Stephanie and her friend Rachel Troychock have also been active in their fundraising efforts for lung cancer research and awareness.  Team Haney, the local group walking in the “ Free to Breathe National 5K” campaign, was organized in 2008 and has managed to raise more than $43,000 over the last 3 years.  The funds raised by this event benefit the National Lung Cancer Partnership, a non-profit organization dedicated to research, advocacy for patients, and increasing community awareness of the disease. Stephanie has also been involved with the Lung Cancer Alliance, a group whose main directives are to lobby for federal funding for research, increase awareness, and to provide patient support.

Through her advocacy efforts, she  strives to be a role model for her 2 girls, now ages 6 and 8. “I want my kids to learn how to be their own advocate, how to handle adversity, and how to fight for something they believe in.”

In February of this year, Stephanie entered into a clinical trial of Crizotinib, and  on August 26th, the Food and Drug Association (FDA) approved the new drug for the treatment of certain lung cancers. Crizotinib (brand name Xalkori ) has been effective at treating patients with a specific genetic mutation called ALK (anplastic lymphoma kinase).  This mutation is often found among non-smokers who have developed non-small cell lung cancers, and Stephanie has this gene.  According to the FDA, 50-60% of patients in the clinical studies for Crizotinib experienced complete or partial shrinkage of their cancer.

Currently, Stephanie remains in the clinical trial, and she continues to have the tumors though she claims she is “living with stable disease.”  This past August, a brain tumor was discovered and she was treated with Cyberknife.  She continues to get scans every 6 weeks and she is monitored by her oncologist.

Several fundraising events are planned for this month; please see the events calendar for details, or contact Rachel Troychock at racheltroychock@hotmail.com:

November 5th:   Free to Breathe National 5 K walk at the Columbia Mall.

November 19th:  Pancake Breakfast at Applebee’s

November 20th:  Longaberger Basket and American Girl Doll Bingo at the Buckhorn Firehall

Raffle:  Purchase tickets for a chance to win an iPod2; drawing held November 20th

 

 

 

Mayor Dan Knorr and Town Officials Visit Washington, D.C.

Bloomsburg Town Hall has confirmed with The Bloomsburg Daily that Mayor Dan Knorr, Councilperson Dianne Drosdick Levan, and members of the Bloomsburg Flood Authority all traveled to Washington D.C. on Wednesday morning.  We requested an agenda for their day, but none was made available.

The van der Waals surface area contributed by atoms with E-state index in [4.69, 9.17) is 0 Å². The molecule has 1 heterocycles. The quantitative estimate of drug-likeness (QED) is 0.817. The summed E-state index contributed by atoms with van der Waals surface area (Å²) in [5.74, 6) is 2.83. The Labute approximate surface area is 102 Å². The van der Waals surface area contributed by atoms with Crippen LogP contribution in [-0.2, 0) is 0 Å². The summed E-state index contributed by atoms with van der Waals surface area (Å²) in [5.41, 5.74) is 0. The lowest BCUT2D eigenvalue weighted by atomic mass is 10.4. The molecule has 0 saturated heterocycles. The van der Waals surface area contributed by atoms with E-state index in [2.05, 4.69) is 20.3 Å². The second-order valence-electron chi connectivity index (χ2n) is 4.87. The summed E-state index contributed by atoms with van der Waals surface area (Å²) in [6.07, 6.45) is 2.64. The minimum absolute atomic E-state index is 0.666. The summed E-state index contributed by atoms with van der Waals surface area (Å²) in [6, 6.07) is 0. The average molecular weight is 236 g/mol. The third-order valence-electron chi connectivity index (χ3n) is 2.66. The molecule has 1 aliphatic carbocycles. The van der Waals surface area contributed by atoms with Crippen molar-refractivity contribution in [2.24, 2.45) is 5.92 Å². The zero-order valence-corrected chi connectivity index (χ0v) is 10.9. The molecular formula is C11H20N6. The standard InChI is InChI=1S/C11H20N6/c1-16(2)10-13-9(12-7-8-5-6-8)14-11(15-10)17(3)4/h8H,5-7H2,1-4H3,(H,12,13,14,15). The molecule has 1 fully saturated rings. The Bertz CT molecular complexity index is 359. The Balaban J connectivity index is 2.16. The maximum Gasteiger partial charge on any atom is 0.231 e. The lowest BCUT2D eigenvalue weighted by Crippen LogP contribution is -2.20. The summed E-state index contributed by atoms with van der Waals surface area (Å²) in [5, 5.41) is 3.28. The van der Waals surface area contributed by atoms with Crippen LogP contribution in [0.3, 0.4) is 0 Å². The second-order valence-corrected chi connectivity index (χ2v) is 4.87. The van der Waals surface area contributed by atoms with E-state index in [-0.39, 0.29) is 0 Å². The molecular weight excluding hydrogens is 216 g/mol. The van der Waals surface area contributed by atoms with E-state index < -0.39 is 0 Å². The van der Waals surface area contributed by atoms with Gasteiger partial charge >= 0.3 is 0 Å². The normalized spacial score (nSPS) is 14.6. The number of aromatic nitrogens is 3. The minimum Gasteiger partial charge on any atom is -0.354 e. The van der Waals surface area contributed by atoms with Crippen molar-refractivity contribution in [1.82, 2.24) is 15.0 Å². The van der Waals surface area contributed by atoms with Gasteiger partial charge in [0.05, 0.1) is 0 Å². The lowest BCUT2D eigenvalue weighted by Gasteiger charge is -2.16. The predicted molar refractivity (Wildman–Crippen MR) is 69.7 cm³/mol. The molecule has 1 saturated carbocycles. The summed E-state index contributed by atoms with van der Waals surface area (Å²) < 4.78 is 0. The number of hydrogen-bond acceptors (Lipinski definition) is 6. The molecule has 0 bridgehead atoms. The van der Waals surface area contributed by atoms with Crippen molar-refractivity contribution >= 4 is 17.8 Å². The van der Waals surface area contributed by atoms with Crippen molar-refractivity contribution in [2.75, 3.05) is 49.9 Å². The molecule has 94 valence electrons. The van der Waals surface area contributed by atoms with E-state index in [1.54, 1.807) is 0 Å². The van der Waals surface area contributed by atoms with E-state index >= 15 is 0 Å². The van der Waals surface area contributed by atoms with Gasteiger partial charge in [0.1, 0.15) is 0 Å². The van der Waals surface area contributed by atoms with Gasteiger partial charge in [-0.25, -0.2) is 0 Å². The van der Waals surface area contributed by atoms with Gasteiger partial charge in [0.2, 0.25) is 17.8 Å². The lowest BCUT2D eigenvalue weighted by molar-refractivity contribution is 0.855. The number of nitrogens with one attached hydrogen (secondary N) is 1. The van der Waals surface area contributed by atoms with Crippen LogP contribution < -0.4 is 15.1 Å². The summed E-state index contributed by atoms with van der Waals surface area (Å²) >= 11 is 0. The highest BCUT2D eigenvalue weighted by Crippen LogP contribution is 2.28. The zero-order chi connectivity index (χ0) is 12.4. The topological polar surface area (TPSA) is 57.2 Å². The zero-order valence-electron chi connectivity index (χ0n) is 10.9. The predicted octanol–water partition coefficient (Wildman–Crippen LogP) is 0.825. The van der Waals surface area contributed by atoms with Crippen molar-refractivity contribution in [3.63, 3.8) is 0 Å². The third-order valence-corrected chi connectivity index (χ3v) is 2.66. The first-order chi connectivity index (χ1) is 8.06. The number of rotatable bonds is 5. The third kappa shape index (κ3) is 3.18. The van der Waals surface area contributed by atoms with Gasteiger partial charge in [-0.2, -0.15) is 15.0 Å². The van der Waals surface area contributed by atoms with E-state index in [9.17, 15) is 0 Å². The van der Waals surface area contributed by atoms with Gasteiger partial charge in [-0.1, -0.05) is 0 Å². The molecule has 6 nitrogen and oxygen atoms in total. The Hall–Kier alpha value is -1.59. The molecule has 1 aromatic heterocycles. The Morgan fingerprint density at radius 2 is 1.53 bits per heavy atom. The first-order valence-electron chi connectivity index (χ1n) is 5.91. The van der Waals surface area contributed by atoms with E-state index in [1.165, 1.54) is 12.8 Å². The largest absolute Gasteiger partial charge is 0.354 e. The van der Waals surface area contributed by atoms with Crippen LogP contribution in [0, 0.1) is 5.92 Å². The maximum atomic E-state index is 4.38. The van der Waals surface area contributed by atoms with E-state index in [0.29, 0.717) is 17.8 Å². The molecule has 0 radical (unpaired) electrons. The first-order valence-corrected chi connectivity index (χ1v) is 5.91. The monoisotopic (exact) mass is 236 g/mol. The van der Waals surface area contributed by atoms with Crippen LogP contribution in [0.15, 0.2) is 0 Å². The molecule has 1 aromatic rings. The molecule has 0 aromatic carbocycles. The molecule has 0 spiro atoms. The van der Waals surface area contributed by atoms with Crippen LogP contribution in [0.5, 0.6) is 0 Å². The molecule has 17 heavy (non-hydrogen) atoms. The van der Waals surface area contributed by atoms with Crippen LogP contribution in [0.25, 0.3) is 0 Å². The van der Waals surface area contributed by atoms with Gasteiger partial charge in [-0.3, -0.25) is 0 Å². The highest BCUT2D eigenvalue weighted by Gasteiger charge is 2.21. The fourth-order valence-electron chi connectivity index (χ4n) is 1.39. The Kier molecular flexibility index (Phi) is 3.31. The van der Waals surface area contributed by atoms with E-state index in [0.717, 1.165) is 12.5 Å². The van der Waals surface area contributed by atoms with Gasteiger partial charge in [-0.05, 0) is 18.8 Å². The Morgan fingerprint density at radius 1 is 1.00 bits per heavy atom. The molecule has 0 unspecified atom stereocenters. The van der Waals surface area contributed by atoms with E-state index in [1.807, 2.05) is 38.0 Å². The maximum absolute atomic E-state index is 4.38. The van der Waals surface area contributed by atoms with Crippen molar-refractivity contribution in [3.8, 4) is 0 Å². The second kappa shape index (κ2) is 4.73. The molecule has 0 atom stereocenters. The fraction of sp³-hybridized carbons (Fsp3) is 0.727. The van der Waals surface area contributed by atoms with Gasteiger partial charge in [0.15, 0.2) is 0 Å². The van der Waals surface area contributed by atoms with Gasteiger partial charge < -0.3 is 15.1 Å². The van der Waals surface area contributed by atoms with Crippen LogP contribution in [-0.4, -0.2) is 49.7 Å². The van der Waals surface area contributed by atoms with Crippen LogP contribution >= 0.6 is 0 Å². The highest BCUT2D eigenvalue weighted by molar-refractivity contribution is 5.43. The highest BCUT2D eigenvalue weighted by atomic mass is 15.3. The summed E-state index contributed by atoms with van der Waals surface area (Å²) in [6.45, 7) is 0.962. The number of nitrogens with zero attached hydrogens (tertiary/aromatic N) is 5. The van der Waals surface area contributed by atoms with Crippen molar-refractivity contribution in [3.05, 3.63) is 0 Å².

Given the press release from Senator Toomey’s office and letter he sent to the Army Corps of Engineers today regarding the Bloomsburg flood wall project, we did want to see whether town officials were meeting with Toomey.  According to Senator Toomey’s office, they were not scheduled to meet with the senator.

As of Wednesday evening, we have not received any further comments from the town or Mayor. We will continue to follow up and attempt to get comments as soon as they are made available. Stay tuned.

Reported by William Todd Heiss and Kristin Zeisloft Camplese

Photo by Bob Rush

Donors Help Magic Carpet Preschool Get Back to Barton Street

When Penny Pomfret, director of Magic Carpet Preschool in Bloomsburg, dismissed her students early on September 7th from their Barton Street location, she was thinking about flooding but was focusing on the potential for losses in the school’s basement. “I did not realize how destructive the flood would be until I woke up Thursday morning after it had already happened. We went to bed Wednesday evening believing [the river] would crest at 28 feet, much less than Agnes.”  Because the school’s current location was not flooded during Agnes, the main concerns were water in the basement and the potential loss of the furnace or hot water heater.  After the river and Fishing Creek hit record levels, the reality of the damage was devastating.

The basement was inundated and even the classrooms on the main floor had approximately a foot of water.  The majority of all classroom materials, toys, books, furniture, and supplies were lost.   The school was closed for seven days and was forced to relocate to the Wesley United Methodist Church, which generously provided space to both Magic Carpet Preschool and the Columbia County Child Development Program.  According to Pomfret, “Parents, children, and teachers adapted well to our new surroundings and the people at the church have been most kind and welcoming to us. Pastor Jay Jones even let us store our salvageable belongings in his garage!”